David Schwarz and the idea of the all-metal aerostat

20 December 1852, the Hungarian-Croatian aviation pioneer and part-time shnorrer and farbrecher David Schwarz was born in Keszthely, halfway between Budapest and Zagreb.

“The aerostat interested me most of all and by that time I had sufficient knowledge to calculate how large a balloon must be to rise in the air with passengers. Since then the idea of the all-metal aerostat has never left my mind.” (Konstantin Tsiolkovsky)

 contemporary drawing of Schwarz’s airship preparing to take off

It was just a year after the airship “La France” made the first fully controlled free-flight in 1884 when the Russian almost-universal genius Konstantin Tsiolkovsky pondered the concept of an all-metal dirigible in the small town of Borovsk somewhere in the Tsar's Kaluga province. Rubber-skinned airships had the tendency to let the hydrogen escape after a period of time that was difficult to predict with fatal consequences to possible flight durations and those rubber-coated fabric coverings stretched over a length of more than 150’ holding over 60,000 cubic feet of hydrogen were not very durable anyway. Airtight metal envelops seemed to be a theoretical alternative and Tsiolkovsky had it all drawn up, a metal-clad design that would allow the airship to preserve constant buoyancy at all altitudes and temperatures and even the necessary control of the filling gas could be handled with measured release of the exhaust gas of the ship’s engines. But, unfortunately, metal like tin or bronze tends to be rather brittle or very heavy but then, during the late 1880s, aluminium was discovered and produced as high-strength material.

"La France" in her hangar in 1884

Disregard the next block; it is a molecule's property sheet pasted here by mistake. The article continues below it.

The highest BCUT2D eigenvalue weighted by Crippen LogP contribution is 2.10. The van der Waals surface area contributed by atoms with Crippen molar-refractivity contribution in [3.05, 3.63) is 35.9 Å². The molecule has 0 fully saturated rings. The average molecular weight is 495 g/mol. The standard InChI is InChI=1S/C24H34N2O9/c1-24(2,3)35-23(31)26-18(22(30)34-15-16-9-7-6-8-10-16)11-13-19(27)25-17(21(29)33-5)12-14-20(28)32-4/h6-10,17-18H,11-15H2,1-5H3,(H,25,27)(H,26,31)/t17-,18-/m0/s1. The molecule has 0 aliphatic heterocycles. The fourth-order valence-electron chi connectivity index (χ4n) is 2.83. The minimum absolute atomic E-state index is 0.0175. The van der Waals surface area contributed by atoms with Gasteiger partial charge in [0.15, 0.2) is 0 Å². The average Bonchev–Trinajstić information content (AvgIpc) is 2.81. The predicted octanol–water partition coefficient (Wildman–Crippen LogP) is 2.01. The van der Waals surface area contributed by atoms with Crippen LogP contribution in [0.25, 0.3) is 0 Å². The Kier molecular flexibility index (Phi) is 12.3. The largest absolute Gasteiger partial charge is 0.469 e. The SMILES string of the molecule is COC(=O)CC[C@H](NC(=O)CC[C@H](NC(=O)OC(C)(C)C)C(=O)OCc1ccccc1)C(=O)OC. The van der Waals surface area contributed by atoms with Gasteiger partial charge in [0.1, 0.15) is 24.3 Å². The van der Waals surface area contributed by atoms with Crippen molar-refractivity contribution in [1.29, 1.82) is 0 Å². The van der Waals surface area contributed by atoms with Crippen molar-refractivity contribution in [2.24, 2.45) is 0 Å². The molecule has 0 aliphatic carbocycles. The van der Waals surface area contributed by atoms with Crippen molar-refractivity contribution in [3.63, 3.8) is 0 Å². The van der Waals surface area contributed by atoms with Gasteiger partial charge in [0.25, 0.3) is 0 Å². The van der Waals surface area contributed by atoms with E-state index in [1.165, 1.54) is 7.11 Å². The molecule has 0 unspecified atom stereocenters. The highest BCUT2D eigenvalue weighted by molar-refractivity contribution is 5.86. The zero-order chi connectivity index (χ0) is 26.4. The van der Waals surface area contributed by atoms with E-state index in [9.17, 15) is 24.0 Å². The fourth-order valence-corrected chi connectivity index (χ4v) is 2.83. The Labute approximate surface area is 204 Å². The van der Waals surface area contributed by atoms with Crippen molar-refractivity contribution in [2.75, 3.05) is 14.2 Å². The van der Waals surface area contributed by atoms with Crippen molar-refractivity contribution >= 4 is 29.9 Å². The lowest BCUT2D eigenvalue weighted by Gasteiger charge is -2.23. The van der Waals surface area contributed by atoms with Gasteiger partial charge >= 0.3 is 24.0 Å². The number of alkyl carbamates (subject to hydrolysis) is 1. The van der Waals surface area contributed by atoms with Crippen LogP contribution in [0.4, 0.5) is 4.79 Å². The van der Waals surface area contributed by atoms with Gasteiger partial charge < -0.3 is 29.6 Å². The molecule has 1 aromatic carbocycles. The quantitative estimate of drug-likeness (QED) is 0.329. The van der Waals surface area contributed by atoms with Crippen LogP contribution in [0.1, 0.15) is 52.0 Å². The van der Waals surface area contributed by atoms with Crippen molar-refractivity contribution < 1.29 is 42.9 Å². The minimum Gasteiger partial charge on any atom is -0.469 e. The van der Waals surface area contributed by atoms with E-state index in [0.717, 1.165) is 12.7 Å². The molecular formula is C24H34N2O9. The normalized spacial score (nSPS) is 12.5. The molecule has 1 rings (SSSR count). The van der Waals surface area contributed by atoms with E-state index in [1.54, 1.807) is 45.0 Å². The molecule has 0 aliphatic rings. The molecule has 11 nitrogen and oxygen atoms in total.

Tsiolkovsky’s project description for designing an all-metal prototype was sent to the VII Aeronautic Department of the Russian Technical Society with the request to construct a prototype and was promptly refused in 1891. They already had another design, that of David Schwarz, previously demonstrated to the Ministry of War of the Danube Monarchy where it went down like a lead balloon. Schwarz was an autodidact, a timber merchant by trade, but his idea to use aluminium for the inner framework, the rigidly mounted nacelle as well as the balloon skin, made from 0,2 mm aluminium sheets, was quite revolutionary. Project cost for the design of the airship ran out of the rudder, though, and the planned 1,500 roubles had become more than a 100,000 after two years and the skin still wasn’t airtight. Schwarz’s Russian all-metal airship prototype very probably never flew and in 1894 he deemed it proper to quit the place in the dead of the night without leaving a forwarding address.

ZMC-2 in 1929 - the only successful Metal-clad airship yet

A year later, Schwarz had persuaded a new investor in Berlin, the entrepreneur and aluminium fabricator Carl Berg and his engineers revised the original plans of the airship. With the support of the Prussian Feldluftschiffereiabteilung, the army’s aeronautical department, the project was realised at Tempelhof over the next two years. Schwarz did not live to see it completed, though. He died in Vienna at the age of 44 of cardiac failure on 13 January 1897, but in November of the same year, the first all-metal airship took off at Tempelhof for a first flight, broke free from its lanyards and had to be crash-landed by its pilot. Berg, after some belated inquiries about Schwarz’s exploits in Russia, felt swindled and decided not to pursue the project any further and sell what he had so far to Count Zeppelin and the first truly successful experimental rigid airship, Zeppelin LZ 1, flew from its floating hangar on Lake Constance near Friedrichshafen on 2 July 1900. It took until 1929 for the first and only operational metal-skinned airship ever built to be completed, the ZMC-2, manufactured by the Detroit Aircraft Corporation and operated from Lakehurst until 1941. After that, no more all-metal airships had been built, even though the concept was more or less sound.

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